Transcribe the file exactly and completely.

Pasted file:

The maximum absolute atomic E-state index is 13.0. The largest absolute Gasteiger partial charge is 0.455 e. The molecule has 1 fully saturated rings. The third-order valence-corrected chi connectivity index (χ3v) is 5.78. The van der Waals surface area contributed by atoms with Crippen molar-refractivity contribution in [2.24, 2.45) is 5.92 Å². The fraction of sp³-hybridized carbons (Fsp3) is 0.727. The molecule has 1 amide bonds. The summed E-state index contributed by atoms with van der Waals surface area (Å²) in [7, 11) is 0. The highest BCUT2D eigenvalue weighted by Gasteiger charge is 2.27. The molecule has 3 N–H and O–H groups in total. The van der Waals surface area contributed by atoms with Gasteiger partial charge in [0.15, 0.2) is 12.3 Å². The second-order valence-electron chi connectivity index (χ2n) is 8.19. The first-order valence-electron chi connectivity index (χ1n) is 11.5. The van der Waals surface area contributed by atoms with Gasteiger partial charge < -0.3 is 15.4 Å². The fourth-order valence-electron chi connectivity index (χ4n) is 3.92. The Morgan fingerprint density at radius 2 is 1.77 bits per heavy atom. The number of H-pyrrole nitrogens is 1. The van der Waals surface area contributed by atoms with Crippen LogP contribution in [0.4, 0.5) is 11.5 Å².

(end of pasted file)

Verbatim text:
The maximum absolute atomic E-state index is 13.0. The largest absolute Gasteiger partial charge is 0.455 e. The molecule has 1 fully saturated rings. The third-order valence-corrected chi connectivity index (χ3v) is 5.78. The van der Waals surface area contributed by atoms with Crippen molar-refractivity contribution in [2.24, 2.45) is 5.92 Å². The fraction of sp³-hybridized carbons (Fsp3) is 0.727. The molecule has 1 amide bonds. The summed E-state index contributed by atoms with van der Waals surface area (Å²) in [7, 11) is 0. The highest BCUT2D eigenvalue weighted by Gasteiger charge is 2.27. The molecule has 3 N–H and O–H groups in total. The van der Waals surface area contributed by atoms with Gasteiger partial charge in [0.15, 0.2) is 12.3 Å². The second-order valence-electron chi connectivity index (χ2n) is 8.19. The first-order valence-electron chi connectivity index (χ1n) is 11.5. The van der Waals surface area contributed by atoms with Gasteiger partial charge < -0.3 is 15.4 Å². The fourth-order valence-electron chi connectivity index (χ4n) is 3.92. The Morgan fingerprint density at radius 2 is 1.77 bits per heavy atom. The number of H-pyrrole nitrogens is 1. The van der Waals surface area contributed by atoms with Crippen LogP contribution in [0.4, 0.5) is 11.5 Å².